Look, if you have extensive experience I think that should be recognized, and it is by employers. However, you’d be well-advised to admit – even if grudgingly – that there is also value in formal education. One isn’t better than the other but together they improve your chances of being a successful job applicant. You will gain an understanding and appreciation for your field of choice and most importantly learn more than you’d expect.

Education; something perhaps to reconsider.

 

 

Reflecting On Choices


Looking back on your work history, are you surprised in any way with the jobs you’ve held and the direction your choices have taken you in? Or conversely, if your 20-year-old self could look into the future and see the work you would be doing throughout your life, would that glimpse hold a promise of all the things you expect?

Of the two, we can only look back with 100% certainty at what we’ve done. The best we can do when it comes to our future is to make some decisions that we hope in the here and now will prove to be ones that make us happy in the years ahead. Only the passing of time confirms we’ve made choices and decisions that we regret or we come to appreciate.

At some point in your own life, you may pause and take stock of what you’ve done and evaluate if the direction you are moving in is still one you’re happy with. To be more accurate, you will probably have many of these times; some of them lasting longer than others. A moment such as this could come 2 years into a university course that you come to realize isn’t for you and so you drop pursuing that degree and change your major. It could also come after years in a job when the thrill is gone and you wake up one day wanting a different work life.

Pausing to reflect on your own direction in life and how happy or not you are with it is a healthy practice. Having said that, there are some who feel very unhealthy and become emotionally conflicted with what they see as second guessing themselves. Envision the person who has someone else paying for their education and suddenly realizes they don’t really want to continue chasing that diploma or degree. Complicating a decision to change the education path is the sharing of their thinking with the person or people paying for tuition. “What will my parents think? How do I tell them? Will they think I’ve wasted their money?” These are some of the questions that one might ask themselves.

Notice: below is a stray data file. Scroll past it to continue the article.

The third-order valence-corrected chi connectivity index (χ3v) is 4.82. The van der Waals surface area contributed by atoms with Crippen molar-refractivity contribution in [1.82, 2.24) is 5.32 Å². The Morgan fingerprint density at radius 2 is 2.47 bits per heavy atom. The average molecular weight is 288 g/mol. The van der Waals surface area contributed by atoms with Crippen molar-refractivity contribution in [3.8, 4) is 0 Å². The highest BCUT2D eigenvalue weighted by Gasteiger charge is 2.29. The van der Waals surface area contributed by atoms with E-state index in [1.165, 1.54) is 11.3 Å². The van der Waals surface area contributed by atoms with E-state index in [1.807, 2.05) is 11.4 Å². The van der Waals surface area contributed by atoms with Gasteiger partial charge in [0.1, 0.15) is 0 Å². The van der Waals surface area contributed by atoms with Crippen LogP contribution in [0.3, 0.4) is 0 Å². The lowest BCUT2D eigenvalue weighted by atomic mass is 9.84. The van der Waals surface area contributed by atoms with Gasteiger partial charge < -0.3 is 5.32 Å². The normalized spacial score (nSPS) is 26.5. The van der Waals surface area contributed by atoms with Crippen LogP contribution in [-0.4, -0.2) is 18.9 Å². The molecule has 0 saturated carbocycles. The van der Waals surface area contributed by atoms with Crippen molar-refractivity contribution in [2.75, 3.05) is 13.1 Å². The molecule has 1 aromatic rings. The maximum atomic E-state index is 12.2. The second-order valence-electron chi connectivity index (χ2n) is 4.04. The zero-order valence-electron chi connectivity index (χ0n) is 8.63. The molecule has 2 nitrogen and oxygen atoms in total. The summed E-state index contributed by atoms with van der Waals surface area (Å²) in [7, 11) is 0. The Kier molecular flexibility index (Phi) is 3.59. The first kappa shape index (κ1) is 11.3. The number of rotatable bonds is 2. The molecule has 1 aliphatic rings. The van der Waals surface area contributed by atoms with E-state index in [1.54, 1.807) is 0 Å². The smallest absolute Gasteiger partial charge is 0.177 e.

The alternative however is to go on giving the appearance to those around you that you are happy working towards your diploma or degree, or happiest in your line of work when you’re not. Questions such as, “So how is work or school going? Enjoying it?” seem harder to answer truthfully for some people who are wondering the exact same questions and weighing their options.

Uncertainty can be paralyzing. Should I continue doing what I’m doing? Is this just a phase everybody works through? Should I be paying attention to the signs and what exactly are all these feelings trying to tell me? Something must be wrong? What’s wrong with me?

Maybe nothing is wrong with you. These feelings are really just self-reflections; taking stock of what you have, what you’re working towards and evaluating your personal happiness with things. The apparent conflict comes not when we continue to move in the direction we were headed but only when that direction is debatable or deemed to be not aligned with where we now want to head.

So what does it take to change direction; do something different? Courage for sure, conviction would be nice and a willingness to take that first big step whatever that means to you. For some it means saying, “I’m not happy in my work anymore” to their partner. For others it could come out as saying, “I’ve made an appointment with the school Guidance Counsellor to talk.” For you personally, it could mean any number of other things said to whomever you’re speaking with.

Here’s the thing. It is often better to pay attention here and now to how your feeling than it is to ignore those feelings and continue down a path you no longer know is right out of some perceived duty to do the right thing. Thinking, “But this is what’s expected of me”, instead of doing what is right for you could take years to undo and might even close doors that are open to you at this moment in time.

Now be assured that many very happy people who are extremely satisfied with their careers did think at one point, “Am I cut out to be a ________. Did I make the right choice?” They might even share at some celebration of their work such a statement as, “There was a time I questioned whether I was in the right line of work or not. I’m glad I stuck with it.” So just because you come to question your current direction don’t take that self-reflection as a positive sign that change is needed.

It’s all very confusing isn’t it? The thing is that you and I, our needs change because we change. We change in response to our age, our environment, our awareness of other occupations, our financial needs, our willingness to jump and take a chance or our conservative nature.